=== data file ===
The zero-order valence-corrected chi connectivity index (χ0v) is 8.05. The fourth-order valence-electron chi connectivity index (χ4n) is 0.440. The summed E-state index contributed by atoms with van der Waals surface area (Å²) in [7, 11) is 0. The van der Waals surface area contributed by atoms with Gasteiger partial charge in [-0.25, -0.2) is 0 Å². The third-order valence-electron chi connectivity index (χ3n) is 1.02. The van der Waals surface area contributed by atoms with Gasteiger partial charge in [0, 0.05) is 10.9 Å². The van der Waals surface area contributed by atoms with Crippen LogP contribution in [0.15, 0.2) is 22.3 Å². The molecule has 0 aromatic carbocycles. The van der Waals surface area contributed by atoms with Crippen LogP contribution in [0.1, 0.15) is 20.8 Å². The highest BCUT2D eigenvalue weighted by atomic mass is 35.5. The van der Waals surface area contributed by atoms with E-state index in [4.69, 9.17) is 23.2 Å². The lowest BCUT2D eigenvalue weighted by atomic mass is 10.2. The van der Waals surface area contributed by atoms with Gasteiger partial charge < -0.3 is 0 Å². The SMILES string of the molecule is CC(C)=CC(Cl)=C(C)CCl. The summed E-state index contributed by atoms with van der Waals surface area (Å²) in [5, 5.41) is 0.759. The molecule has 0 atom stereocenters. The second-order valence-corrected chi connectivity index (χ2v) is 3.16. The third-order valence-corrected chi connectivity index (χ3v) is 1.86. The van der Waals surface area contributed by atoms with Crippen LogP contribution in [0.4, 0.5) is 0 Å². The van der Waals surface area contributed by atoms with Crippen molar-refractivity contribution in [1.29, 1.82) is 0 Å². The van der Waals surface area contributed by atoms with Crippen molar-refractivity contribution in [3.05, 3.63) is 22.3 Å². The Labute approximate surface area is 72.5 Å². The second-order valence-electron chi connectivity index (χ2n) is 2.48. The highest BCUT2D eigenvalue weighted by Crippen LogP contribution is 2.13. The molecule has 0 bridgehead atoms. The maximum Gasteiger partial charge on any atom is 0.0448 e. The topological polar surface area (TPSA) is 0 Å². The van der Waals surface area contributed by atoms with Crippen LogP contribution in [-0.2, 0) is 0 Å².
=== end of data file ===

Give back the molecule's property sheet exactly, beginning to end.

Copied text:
The zero-order valence-corrected chi connectivity index (χ0v) is 8.05. The fourth-order valence-electron chi connectivity index (χ4n) is 0.440. The summed E-state index contributed by atoms with van der Waals surface area (Å²) in [7, 11) is 0. The van der Waals surface area contributed by atoms with Gasteiger partial charge in [-0.25, -0.2) is 0 Å². The third-order valence-electron chi connectivity index (χ3n) is 1.02. The van der Waals surface area contributed by atoms with Gasteiger partial charge in [0, 0.05) is 10.9 Å². The van der Waals surface area contributed by atoms with Crippen LogP contribution in [0.15, 0.2) is 22.3 Å². The molecule has 0 aromatic carbocycles. The van der Waals surface area contributed by atoms with Crippen LogP contribution in [0.1, 0.15) is 20.8 Å². The highest BCUT2D eigenvalue weighted by atomic mass is 35.5. The van der Waals surface area contributed by atoms with E-state index in [4.69, 9.17) is 23.2 Å². The lowest BCUT2D eigenvalue weighted by atomic mass is 10.2. The van der Waals surface area contributed by atoms with Gasteiger partial charge < -0.3 is 0 Å². The SMILES string of the molecule is CC(C)=CC(Cl)=C(C)CCl. The summed E-state index contributed by atoms with van der Waals surface area (Å²) in [5, 5.41) is 0.759. The molecule has 0 atom stereocenters. The second-order valence-corrected chi connectivity index (χ2v) is 3.16. The third-order valence-corrected chi connectivity index (χ3v) is 1.86. The van der Waals surface area contributed by atoms with Crippen LogP contribution in [0.4, 0.5) is 0 Å². The van der Waals surface area contributed by atoms with Crippen molar-refractivity contribution in [1.29, 1.82) is 0 Å². The van der Waals surface area contributed by atoms with Crippen molar-refractivity contribution in [3.05, 3.63) is 22.3 Å². The Labute approximate surface area is 72.5 Å². The second-order valence-electron chi connectivity index (χ2n) is 2.48. The highest BCUT2D eigenvalue weighted by Crippen LogP contribution is 2.13. The molecule has 0 bridgehead atoms. The maximum Gasteiger partial charge on any atom is 0.0448 e. The topological polar surface area (TPSA) is 0 Å². The van der Waals surface area contributed by atoms with Crippen LogP contribution in [-0.2, 0) is 0 Å².